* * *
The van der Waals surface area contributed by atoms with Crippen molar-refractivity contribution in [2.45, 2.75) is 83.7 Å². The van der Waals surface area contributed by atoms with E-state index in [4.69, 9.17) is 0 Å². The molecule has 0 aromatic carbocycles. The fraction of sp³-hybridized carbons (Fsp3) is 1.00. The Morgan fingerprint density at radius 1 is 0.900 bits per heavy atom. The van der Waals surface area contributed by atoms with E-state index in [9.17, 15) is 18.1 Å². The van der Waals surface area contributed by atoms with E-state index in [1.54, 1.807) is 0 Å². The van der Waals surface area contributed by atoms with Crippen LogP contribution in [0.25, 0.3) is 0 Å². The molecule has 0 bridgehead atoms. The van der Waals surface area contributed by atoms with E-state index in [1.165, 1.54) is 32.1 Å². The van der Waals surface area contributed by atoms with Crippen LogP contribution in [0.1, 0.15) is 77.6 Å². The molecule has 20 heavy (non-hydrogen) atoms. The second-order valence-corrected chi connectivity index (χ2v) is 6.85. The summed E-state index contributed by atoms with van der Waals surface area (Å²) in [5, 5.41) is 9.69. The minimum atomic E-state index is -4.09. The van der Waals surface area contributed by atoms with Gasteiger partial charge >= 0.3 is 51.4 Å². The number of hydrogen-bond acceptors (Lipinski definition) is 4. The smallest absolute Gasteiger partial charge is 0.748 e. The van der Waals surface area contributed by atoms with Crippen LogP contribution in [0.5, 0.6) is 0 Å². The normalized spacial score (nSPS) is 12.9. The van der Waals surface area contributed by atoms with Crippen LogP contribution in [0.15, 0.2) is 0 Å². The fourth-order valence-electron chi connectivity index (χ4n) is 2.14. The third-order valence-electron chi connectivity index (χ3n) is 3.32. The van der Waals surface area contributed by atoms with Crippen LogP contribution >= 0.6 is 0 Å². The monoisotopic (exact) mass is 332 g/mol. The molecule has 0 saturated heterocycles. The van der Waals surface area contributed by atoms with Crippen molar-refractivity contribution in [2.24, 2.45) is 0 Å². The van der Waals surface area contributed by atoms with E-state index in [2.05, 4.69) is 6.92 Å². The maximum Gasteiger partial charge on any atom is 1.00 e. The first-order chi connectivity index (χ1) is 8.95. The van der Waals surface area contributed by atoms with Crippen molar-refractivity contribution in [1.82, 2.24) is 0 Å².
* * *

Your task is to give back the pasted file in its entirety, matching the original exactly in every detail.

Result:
The van der Waals surface area contributed by atoms with Crippen molar-refractivity contribution in [2.45, 2.75) is 83.7 Å². The van der Waals surface area contributed by atoms with E-state index in [4.69, 9.17) is 0 Å². The molecule has 0 aromatic carbocycles. The fraction of sp³-hybridized carbons (Fsp3) is 1.00. The Morgan fingerprint density at radius 1 is 0.900 bits per heavy atom. The van der Waals surface area contributed by atoms with E-state index in [9.17, 15) is 18.1 Å². The van der Waals surface area contributed by atoms with E-state index in [1.54, 1.807) is 0 Å². The van der Waals surface area contributed by atoms with Crippen LogP contribution in [0.25, 0.3) is 0 Å². The molecule has 0 bridgehead atoms. The van der Waals surface area contributed by atoms with E-state index in [1.165, 1.54) is 32.1 Å². The van der Waals surface area contributed by atoms with Crippen LogP contribution in [0.1, 0.15) is 77.6 Å². The molecule has 20 heavy (non-hydrogen) atoms. The second-order valence-corrected chi connectivity index (χ2v) is 6.85. The summed E-state index contributed by atoms with van der Waals surface area (Å²) in [5, 5.41) is 9.69. The minimum atomic E-state index is -4.09. The van der Waals surface area contributed by atoms with Gasteiger partial charge >= 0.3 is 51.4 Å². The number of hydrogen-bond acceptors (Lipinski definition) is 4. The smallest absolute Gasteiger partial charge is 0.748 e. The van der Waals surface area contributed by atoms with Crippen LogP contribution in [0.5, 0.6) is 0 Å². The normalized spacial score (nSPS) is 12.9. The van der Waals surface area contributed by atoms with Crippen LogP contribution in [0.15, 0.2) is 0 Å². The fourth-order valence-electron chi connectivity index (χ4n) is 2.14. The third-order valence-electron chi connectivity index (χ3n) is 3.32. The van der Waals surface area contributed by atoms with Crippen LogP contribution >= 0.6 is 0 Å². The monoisotopic (exact) mass is 332 g/mol. The molecule has 0 saturated heterocycles. The van der Waals surface area contributed by atoms with Crippen molar-refractivity contribution in [2.24, 2.45) is 0 Å². The van der Waals surface area contributed by atoms with E-state index in [2.05, 4.69) is 6.92 Å². The maximum Gasteiger partial charge on any atom is 1.00 e. The first-order chi connectivity index (χ1) is 8.95. The van der Waals surface area contributed by atoms with Crippen molar-refractivity contribution in [1.82, 2.24) is 0 Å².